Of Dogs and Ponies

This week was the 2014 Westminster Kennel Club dog show.  The Best-in-Show winner was “Sky,” a wire fox terrier, which apparently is a kind of dog.


I realize this is not exactly the kind of thing most bikers are interested in, and it makes easy fodder for satirists.  It is easy to laugh at people fawning and and investing massive amounts of time and money into these animals, which are bred out onto the thinnest branches of the evolutionary tree and would be perfectly incapable of surviving in the wild.  Seen from the outside, it’s ridiculous.  It’s like a modern version of Dutch tulipmania.


Here’s the thing: how different is this, really, from some of the “Biker Build-Off” competitions?  You have masses of connoisseurs poring over the fine points of rare, exotic breeds that bear little resemblance to their useful ancestors.  At the dog show, they’re in tuxes; at the build-off, it’s leather, but either way it is a socially enforced dress code.  Yes, it may seem ridiculous from the outside, but from the inside it is serious.  If you know what you’re looking at, you see these things differently.  You can easily become a snob, whether it’s about dogs, custom bikes, wine, classic rock & roll, or calligraphy.


When something spirals off in its own direction, it can start to take on these strange forms.  It’s like the evolutionary isolation of Australia and the resulting array of deranged fauna, or a language group that gets isolated from its mother tongue until the two are no longer mutually intelligible.  Things get over-the-top fast.  We end up with weird plumage, duck-billed dinosaurs, and slithering lichens.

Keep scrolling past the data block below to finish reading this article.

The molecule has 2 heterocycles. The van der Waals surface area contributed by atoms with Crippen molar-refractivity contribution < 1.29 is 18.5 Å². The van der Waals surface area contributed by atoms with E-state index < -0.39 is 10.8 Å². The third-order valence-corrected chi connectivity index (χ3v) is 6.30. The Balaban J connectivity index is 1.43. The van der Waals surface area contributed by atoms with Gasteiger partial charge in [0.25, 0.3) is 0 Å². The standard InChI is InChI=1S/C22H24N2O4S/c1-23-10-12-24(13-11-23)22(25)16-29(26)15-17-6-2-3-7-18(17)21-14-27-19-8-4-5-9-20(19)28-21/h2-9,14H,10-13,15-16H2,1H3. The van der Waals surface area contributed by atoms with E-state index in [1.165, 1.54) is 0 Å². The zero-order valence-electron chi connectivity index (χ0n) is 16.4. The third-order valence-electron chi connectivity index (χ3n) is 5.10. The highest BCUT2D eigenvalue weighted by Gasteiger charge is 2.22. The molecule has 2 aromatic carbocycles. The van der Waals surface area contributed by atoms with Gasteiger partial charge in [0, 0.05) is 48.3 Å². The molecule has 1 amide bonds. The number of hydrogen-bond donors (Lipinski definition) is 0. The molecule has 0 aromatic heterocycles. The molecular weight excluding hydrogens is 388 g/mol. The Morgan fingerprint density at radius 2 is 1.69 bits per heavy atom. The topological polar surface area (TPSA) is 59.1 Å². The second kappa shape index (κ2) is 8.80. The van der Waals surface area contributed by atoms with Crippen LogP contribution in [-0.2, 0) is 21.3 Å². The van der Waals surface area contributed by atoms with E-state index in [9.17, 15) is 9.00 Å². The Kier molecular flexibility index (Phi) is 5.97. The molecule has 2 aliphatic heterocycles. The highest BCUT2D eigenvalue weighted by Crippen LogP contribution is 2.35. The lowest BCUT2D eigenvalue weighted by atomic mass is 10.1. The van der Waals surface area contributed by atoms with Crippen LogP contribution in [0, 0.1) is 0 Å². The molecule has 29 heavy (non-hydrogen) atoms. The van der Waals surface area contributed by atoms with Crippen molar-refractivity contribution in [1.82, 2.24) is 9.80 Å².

The genes that are being selected and passed on in these show bikes are not related to riding and function, but the genes for showmanship, which then get inbred and multiplied.  That’s why we have bikes that are “just rolling sculpture” or “unrideable” that so many people complain about.  These are show chickens, not fryers.


Certainly, there are show bikes that buck this trend, but even those we tend to judge as artwork.  Few things are as beautiful as a purebred Alaskan Malamute or a fine custom bike like the Little Blue BMW, but these are the examples that still show the earnest bones of their hardworking ancestors.  It’s the Lancashire Six-Legged Glass Dog or the Exxxtreme Dragon-Chopper that are the hothouse flowers that die in the sun.


Connoisseurship itself breeds these outliers.  Contemporary philosopher Randall Munroe described this phenomenon elegantly in XKCD #915.


Of course we want to become connoisseurs of the thing we love, but sometimes I just want to drink my damn wine in peace.


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